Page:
| || |
- A - Special Event
- Events that happen which are above adverage or unique
- subfolders: 1 and albums: 3
| || |
- Antarctic 2012
From Wikipedia, the free encyclopedia
An iceberg is a large piece of ice from freshwater that has broken off from a snow-formed glacier or ice shelf and is floating in open water. It may subsequently become frozen into pack ice. Alternatively, it may come to rest on the seabed in shallower water, causing ice scour (also known as ice gouging) or becoming an ice island.
The word "iceberg" is a partial loan translation from Dutch ijsberg, literally meaning ice mountain, cognate to Danish Isbjerg, German Eisberg, Low Saxon Iesbarg and Swedish Isberg.
Because the density of pure ice is about 920 kg/m³, and that of sea water about 1025 kg/m³, typically only one-ninth of the volume of an iceberg is above water. The shape of the underwater portion can be difficult to judge by looking at the portion above the surface. This has led to the expression "tip of the iceberg", for a problem or difficulty that is only a small manifestation of a larger problem.
Icebergs generally range from 1 to 75 metres (3.3 to 246 ft) above sea level and weigh 100,000 to 200,000 metric tons (110,000 to 220,000 short tons). The largest known iceberg in the North Atlantic was 168 metres (551 ft) above sea level, reported by the USCG icebreaker East Wind in 1958, making it the height of a 55-storey building. These icebergs originate from the glaciers of western Greenland, and may have an interior temperature of -15 to -20 °C (5 to -4 °F).
Though usually confined by winds and currents to move close to the coast, the largest icebergs recorded have been calved, or broken off, from the Ross Ice Shelf of Antarctica. Iceberg B-15, photographed by satellite in 2000, measured 295 by 37 kilometres (183 by 23 mi), with a surface area of 11,000 square kilometres (4,200 sq mi). The mass was estimated around three billion tonnes. The largest iceberg on record was an Antarctic tabular iceberg of over 31,000 square kilometres (12,000 sq mi) [335 by 97 kilometres (208 by 60 mi)] sighted 150 miles (240 km) west of Scott Island, in the South Pacific Ocean, by the USS Glacier on November 12, 1956. This iceberg was larger than Belgium.
When an iceberg melts, it makes a fizzing sound called "Bergie Seltzer". This sound is made when compressed air bubbles trapped in the iceberg pop. The bubbles come from air trapped in snow layers that later became glacial ice.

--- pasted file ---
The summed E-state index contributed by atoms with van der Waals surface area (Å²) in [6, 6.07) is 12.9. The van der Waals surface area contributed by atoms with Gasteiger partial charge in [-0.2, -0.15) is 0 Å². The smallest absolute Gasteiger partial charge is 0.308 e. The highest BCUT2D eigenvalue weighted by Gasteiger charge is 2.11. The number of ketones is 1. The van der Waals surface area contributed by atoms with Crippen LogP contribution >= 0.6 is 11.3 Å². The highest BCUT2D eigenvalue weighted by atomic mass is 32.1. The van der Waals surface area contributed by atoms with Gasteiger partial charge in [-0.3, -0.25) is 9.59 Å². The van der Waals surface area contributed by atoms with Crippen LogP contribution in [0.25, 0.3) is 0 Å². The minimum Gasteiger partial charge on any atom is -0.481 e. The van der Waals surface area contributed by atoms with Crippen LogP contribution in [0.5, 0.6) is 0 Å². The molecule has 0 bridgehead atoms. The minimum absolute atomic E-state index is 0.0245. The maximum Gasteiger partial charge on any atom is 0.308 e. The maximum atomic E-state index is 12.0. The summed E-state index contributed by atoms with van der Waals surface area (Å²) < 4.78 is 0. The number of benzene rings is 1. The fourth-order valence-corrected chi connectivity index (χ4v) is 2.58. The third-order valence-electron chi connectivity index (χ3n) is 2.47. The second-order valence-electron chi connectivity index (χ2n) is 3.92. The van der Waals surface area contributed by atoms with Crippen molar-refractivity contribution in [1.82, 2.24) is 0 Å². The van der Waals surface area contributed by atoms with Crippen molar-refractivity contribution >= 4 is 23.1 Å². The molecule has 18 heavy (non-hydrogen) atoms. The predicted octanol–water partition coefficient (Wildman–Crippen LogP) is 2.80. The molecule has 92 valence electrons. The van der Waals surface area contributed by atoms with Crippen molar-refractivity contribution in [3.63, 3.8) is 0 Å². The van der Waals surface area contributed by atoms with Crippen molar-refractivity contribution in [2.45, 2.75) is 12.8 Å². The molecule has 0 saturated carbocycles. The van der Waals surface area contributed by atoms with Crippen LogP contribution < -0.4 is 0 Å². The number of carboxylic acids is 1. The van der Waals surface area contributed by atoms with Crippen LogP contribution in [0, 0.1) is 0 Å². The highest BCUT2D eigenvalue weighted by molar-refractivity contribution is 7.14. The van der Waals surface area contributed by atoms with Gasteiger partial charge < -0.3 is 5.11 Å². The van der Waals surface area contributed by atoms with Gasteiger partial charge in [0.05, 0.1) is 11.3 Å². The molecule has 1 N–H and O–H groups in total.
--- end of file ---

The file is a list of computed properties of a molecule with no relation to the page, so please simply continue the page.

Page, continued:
- albums: 1
| || |
- These basic folders are the places that are on my schedule to visit .... they will be filled in the near future.
- subfolders: 1 and albums: 1
| || |
- Central America
- These are photos do not show all the poverty and garbage laying around. There is EXTREAM poverty away from all the tourist places...this it the real life of these countries.
- subfolders: 7
| || |
- From Wikipedia, the free encyclopedia
The Republic of Cuba (pronounced /ˈkjuːbə/ ( listen); Spanish: República de Cuba, pronounced [reˈpuβlika ðe ˈkuβa] ( listen)) is an island nation in the Caribbean. The nation of Cuba consists of the main island of Cuba, the Isla de la Juventud, and several archipelagos. Havana is the largest city in Cuba and the country's capital. Santiago de Cuba is the second largest city. To the north of Cuba lies the United States and the Bahamas, Mexico is to the west, the Cayman Islands and Jamaica are to the south, and Haiti and the Dominican Republic are to the southeast.
In 1492, Christopher Columbus found and claimed the island now occupied by Cuba, for the Kingdom of Spain. Cuba remained a territory of Spain until the Spanish–American War ended in 1898, and gained formal independence from the U.S. in 1902. Between 1953 and 1959 the Cuban Revolution occurred, removing the dictatorship of Fulgencio Batista. A new government led by Fidel Castro was later set up. The current Cuban government is considered by the 2010 Democracy Index as "authoritarian".
Cuba is home to over 11 million people and is the most populous island nation in the Caribbean, as well as the largest by area. Its people, culture, and customs draw from diverse sources, such as the aboriginal Taíno and Ciboney peoples, the period of Spanish colonialism, the introduction of African slaves and its proximity to the United States.
Cuba has a 99.8% literacy rate, an infant death rate lower than some developed countries, and an average life expectancy of 77.64. In 2006, Cuba was the only nation in the world which met the WWF's definition of sustainable development; having an ecological footprint of less than 1.8 hectares per capita and a Human Development Index of over 0.8 for 2007.
- albums: 1